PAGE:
Now let’s evaluate a much milder Comp hydraulic roller camshaft for an LS engine. This is PN 54-456-11 with 219 and 227 degrees of duration at 0.050-inch tappet lift with 0.607-/0.614-inch lift. When we look at the cam card, the intake centerline is listed at 107 degrees while the LSA is listed at 112 degrees. The numbers tell us the intake centerline has been advanced five degrees from 112 to 107 degrees after top dead center (ATDC).

As a simple exercise to put all this in perspective, there is an easy way to mathematically determine the lobe separation angle. This does not necessarily require measuring the camshaft’s intake and exhaust centerlines. But for right now, let’s say we have the numbers with the exhaust centerline at 112 degrees BTDC and the intake at 112 degrees ATDC. Simply add the two numbers together and divide by 2. The equation would be:

112 + 112 = 224 /2 = 112 degrees LSA.

In the case of the LS cam, we know the intake centerline is 107 degrees ATDC and the LSA is 112, so if the exhaust was the same number of degrees from TDC, that would put it at 107, but adding 107 + 107 = 214/2 = 107 and the cam cards indicates that the LSA is 112 degrees. That means that the exhaust centerline has advanced 10 degrees because the difference between the LSA and the intake centerline is 5 degrees. Placing the exhaust lobe centerline at 117 degrees puts the numbers in place:

117 + 107= 224 /2 = 112-degree LSA.

Now because we have so many Dual Over Head Camshaft (DOHC) engines in production today, let’s just take a second and discuss what the OE’s are doing for 21st century engines. Since a DOHC engine uses a separate intake and exhaust camshaft, this allows engineers to move the intake and exhaust lobes separately. So now with hydraulic adjusters, the ECU can move either cam separately to advance or retard the intake or exhaust. So for low=-speed driving, they advance the intake and retard the exhaust to maintain a sewing machine idle.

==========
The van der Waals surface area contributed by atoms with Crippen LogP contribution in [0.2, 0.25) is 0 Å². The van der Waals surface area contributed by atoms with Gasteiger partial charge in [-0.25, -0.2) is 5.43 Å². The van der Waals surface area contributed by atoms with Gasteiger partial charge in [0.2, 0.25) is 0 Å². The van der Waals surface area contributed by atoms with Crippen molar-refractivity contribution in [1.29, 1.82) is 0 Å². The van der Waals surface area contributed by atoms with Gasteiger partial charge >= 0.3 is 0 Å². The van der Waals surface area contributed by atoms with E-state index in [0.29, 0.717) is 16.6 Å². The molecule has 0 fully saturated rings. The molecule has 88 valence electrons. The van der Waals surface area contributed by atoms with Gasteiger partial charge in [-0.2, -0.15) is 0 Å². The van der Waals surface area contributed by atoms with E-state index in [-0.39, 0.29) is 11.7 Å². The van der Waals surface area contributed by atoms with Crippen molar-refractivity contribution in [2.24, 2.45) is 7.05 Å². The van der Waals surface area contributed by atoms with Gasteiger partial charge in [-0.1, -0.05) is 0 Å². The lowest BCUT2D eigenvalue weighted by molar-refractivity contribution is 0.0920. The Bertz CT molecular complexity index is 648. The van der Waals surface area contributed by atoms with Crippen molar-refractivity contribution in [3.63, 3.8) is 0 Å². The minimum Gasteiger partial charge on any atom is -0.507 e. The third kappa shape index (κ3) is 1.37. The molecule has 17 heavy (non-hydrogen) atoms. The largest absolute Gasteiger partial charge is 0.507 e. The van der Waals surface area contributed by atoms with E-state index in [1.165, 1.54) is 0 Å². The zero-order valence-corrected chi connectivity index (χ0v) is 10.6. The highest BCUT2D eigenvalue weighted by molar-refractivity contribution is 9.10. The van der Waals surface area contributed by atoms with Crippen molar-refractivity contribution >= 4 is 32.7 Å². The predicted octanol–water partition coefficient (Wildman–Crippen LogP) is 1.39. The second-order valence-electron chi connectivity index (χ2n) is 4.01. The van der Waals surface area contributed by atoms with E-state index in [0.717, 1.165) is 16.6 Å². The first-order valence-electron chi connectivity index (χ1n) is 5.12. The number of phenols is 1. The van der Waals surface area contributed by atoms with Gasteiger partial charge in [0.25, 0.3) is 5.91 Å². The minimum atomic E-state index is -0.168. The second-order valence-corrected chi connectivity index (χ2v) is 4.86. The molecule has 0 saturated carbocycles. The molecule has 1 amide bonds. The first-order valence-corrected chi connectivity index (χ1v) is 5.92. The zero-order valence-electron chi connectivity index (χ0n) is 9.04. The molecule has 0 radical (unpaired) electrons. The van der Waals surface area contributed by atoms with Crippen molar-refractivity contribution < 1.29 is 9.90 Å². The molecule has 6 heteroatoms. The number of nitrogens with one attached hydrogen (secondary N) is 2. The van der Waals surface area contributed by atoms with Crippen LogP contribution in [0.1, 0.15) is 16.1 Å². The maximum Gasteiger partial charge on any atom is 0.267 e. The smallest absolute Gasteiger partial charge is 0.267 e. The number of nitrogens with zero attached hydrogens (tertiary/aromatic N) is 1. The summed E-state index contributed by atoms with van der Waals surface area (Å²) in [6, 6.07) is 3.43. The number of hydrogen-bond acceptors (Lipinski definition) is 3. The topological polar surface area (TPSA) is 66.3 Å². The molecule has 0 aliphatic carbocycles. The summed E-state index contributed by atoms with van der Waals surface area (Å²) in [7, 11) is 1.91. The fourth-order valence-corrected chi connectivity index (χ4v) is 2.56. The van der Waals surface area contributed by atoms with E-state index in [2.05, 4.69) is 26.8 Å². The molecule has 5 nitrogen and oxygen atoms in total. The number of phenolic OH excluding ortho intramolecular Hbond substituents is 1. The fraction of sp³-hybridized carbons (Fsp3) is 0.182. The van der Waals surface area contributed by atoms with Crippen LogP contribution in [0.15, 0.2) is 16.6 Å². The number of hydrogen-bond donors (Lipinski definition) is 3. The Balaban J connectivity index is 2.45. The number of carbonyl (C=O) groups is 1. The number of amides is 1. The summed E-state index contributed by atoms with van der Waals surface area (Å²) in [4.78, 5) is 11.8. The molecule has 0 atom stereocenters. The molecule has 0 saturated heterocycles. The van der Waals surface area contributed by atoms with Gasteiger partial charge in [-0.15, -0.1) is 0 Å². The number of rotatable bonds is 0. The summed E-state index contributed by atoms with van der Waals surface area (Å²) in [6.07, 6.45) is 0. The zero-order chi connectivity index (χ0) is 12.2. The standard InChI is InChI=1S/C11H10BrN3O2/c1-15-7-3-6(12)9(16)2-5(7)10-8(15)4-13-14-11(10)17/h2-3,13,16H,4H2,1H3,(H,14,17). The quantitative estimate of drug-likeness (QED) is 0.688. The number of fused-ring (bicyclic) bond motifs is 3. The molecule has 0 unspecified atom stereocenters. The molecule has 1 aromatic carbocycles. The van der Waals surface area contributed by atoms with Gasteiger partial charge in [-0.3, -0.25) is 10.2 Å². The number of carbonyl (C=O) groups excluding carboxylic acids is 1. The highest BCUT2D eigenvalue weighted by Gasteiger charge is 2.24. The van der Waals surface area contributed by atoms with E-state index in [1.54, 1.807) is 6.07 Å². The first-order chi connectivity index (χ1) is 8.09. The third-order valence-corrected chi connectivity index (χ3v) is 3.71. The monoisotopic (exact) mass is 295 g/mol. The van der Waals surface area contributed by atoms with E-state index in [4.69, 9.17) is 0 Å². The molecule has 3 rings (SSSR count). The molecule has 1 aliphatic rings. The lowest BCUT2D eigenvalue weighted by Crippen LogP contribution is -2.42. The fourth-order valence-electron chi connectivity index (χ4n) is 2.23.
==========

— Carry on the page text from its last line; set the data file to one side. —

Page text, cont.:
Then, somewhere in the midrange when the engine would really respond to lots of overlap, they begin to retard the exhaust to create more overlap. In reality, most of the DOHC engines only move the exhaust lobe for emission reasons. As an example, Fords Variable Cam Timing (VCT) engines only change one lobe while the Ti-VCT (Twin Independent Variable Cam Timing) moves both cams.

This is probably more than you wanted to know about camshaft positioning, but this might come in useful at some point. If nothing else, you can use it to dazzle your friends with you incredibly acute knowledge of camshafts and how they work. Or maybe not…

Here’s a breakdown of the advantages of advancing or retarding your cam timing:

Advance Cam Timing                                           

  • Begins Intake Event Sooner
  • Opens Intake Valve Sooner
  • Builds More Low-End Torque
  • Decreases Piston-to-Valve Clearance
  • Increases Piston-Exhaust Valve Clearance

Retard Cam Timing

  •  Delays Intake Closing Event
  •  Keeps Intake Valve Open Later
  •  Builds More High–RPM Power
  •  Increases Piston-to-Valve Clearance
  •  Decreases Piston-Exhaust Valve Clearance
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Author: Jeff Smith

Jeff Smith has had a passion for cars since he began working at his grandfather's gas station at the age 10. After graduating from Iowa State University with a journalism degree in 1978, he combined his two passions: cars and writing. Smith began writing for Car Craft magazine in 1979 and became editor in 1984. In 1987, he assumed the role of editor for Hot Rod magazine before returning to his first love of writing technical stories. Since 2003, Jeff has held various positions at Car Craft (including editor), has written books on small block Chevy performance, and even cultivated an impressive collection of 1965 and 1966 Chevelles. Now he serves as a regular contributor to OnAllCylinders.